Everyone has a horror story about it (I once arrived at midday and didn’t leave until midnight). Couples enter hand in hand and leave barely speaking to each other. Shopping here means we live in identikit houses with the same furniture, the same pictures on the walls and the same cheesegrater in our kitchen. There are websites dedicated to how to survive a trip there and how to get out quicker (be a rebel and don’t follow the arrows on the floor). On the other hand, where else can you buy such good value furniture, with everything you’d possibly need under one roof, choosing between plain and simple or colourful and trendy, and pick up a packet of Swedish meatballs on the way out?
I am of course talking about Ikea. The first sentence above is true – when I bought my first house with my ex in Hampshire, we were on a budget and drove all the way to London which was our nearest Ikea at the time (there is now one in Southampton which would have been a heck of a lot easier). We hired a van if I correctly recall, arrived at midday and had lunch in the Ikea cafeteria then walked very slowly around the entire shop, writing down the codes of where we would find everything in the warehouse. When we came to pick everything up, we found that the wardrobe doors we needed were out of stock – we decided we lived too far away to come back, so would buy a different wardrove. Which meant buying a different chest of drawers and bedside table as we wanted them to match – so back on the shelves went the boxes we had already put in the trolley, and round the shop again we went. By the time we had finished, grabbing a quick snack of a hotdog at the checkout, I looked at my watch, and was amazed to discover it was midnight. We can’t be the only people who have spent 12 hours in Ikea, surely… on the plus side, we managed to furnish an entire house for less than £1,000 other than sofas and dining table and chairs, which we bought elsewhere.
This time around, that figure seems amazing when I look at what we have spent on the ‘must have’ TV stand and matching coffee table, the super king size bed, the reclining leather sofas… but even though we have upgraded and most of our furniture has come from more expensive shops, we have still found ourselves doing multiple trips to Ikea. There’s nothing like the Billy bookcase – I have what I’ve always wanted, an entire wall of books in one of the spare rooms, and a bookcase in the kitchen for my cookery books, with glass doors to protect the books from smells or dust. We’ve also picked up a Malm chest of drawers for the spare room and a Kallax unit – what was the iconic Expedit – to display some ornaments and bring a bit of colour in the living room.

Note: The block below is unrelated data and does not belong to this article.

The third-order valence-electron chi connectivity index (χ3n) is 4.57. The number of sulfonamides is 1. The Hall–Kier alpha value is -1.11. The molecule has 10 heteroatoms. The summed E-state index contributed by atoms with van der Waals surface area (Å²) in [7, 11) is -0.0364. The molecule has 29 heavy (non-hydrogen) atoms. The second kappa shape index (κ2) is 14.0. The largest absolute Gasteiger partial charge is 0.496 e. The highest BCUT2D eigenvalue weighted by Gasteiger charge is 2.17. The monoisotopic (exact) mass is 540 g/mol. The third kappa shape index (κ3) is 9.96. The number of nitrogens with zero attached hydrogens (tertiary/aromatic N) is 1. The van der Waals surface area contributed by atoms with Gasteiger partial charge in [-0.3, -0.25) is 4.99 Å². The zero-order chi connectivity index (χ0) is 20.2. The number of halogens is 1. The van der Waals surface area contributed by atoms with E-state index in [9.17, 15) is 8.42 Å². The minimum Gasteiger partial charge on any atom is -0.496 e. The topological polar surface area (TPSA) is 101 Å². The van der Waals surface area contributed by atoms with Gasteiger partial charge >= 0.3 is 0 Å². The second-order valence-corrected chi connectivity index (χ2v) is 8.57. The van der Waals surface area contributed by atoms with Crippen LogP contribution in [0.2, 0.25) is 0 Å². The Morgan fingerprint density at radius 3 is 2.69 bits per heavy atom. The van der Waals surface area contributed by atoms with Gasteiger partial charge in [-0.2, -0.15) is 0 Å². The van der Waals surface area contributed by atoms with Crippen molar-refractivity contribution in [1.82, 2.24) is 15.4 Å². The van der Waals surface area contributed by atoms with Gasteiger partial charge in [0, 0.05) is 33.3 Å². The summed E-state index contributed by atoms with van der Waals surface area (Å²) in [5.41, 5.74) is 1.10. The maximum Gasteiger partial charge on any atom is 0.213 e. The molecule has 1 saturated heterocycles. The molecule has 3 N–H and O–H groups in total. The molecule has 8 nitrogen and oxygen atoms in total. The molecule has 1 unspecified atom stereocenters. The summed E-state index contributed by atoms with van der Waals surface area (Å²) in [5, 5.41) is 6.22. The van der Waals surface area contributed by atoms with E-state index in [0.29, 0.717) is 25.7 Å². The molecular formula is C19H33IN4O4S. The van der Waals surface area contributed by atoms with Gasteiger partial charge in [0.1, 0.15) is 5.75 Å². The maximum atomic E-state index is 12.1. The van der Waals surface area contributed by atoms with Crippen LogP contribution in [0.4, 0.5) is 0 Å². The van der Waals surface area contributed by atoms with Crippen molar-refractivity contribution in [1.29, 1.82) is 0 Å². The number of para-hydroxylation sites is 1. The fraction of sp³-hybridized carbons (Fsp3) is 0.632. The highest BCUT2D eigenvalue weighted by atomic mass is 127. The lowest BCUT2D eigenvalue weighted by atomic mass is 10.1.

My boyfriend was adamant that we would avoid the crowds and go to Ikea at the least busy time, which we decided was a couple of hours before closing on a Tuesday night. I had fond memories of Swedish meatballs from my last visit eight years ago and thought that if we were going straight from work we may as well have dinner there. As we only needed a few things and knew exactly what we wanted from researching online, the shopping trip didn’t take too long. The cafeteria or restaurant is located after the main furniture section and before the ‘marketplace’ – the area where you can pick up anything from a tin opener to a set of bed linen. I had told my boyfriend that they did Swedish meatballs, salmon, all sorts of things – having seen adverts for both those dishes previously – but we were quite dismayed when we got to the hot food counter and found the choices were literally Swedish meatballs, salmon, or macaroni cheese, with sides of mashed potatoes or chips – nothing else. We had been expecting a little more choice, and unfortunately my boyfriend is a very fussy eater and doesn’t like salmon, doesn’t really eat pasta and eyed the meatballs with a degree of suspicion, asking what they were made of (a mixture of minced beef and pork, I believe). So he made do with a slice of cake and the intention to stop at a drive-through Burger King on the way home!
I was too hungry to wait and didn’t really want BK so did order the meatballs, though they were a bit disappointing and tasted very mass produced with a suspiciously smooth texture (I always think mince should look like mince, even when it’s formed into meatballs). The meal was filling and good value, and did taste OK, just not great. At £4.80 for 15 meatballs – which is a pretty big portion – or £5.80 for 20, with mashed potatoes and optional lingonberry sauce on the side, you can’t really fault the value for money. I had a piece of krokant cake to follow (again quite reasonable at £1.85) – a sort of chocolate cake which I think had crushed nut brittle on the top. It was OK but nothing special.
While Ikea does not fill me with dread and, unlike a lot of people I know, I actually enjoy going there, next time we might just stop at Burger King on the way home.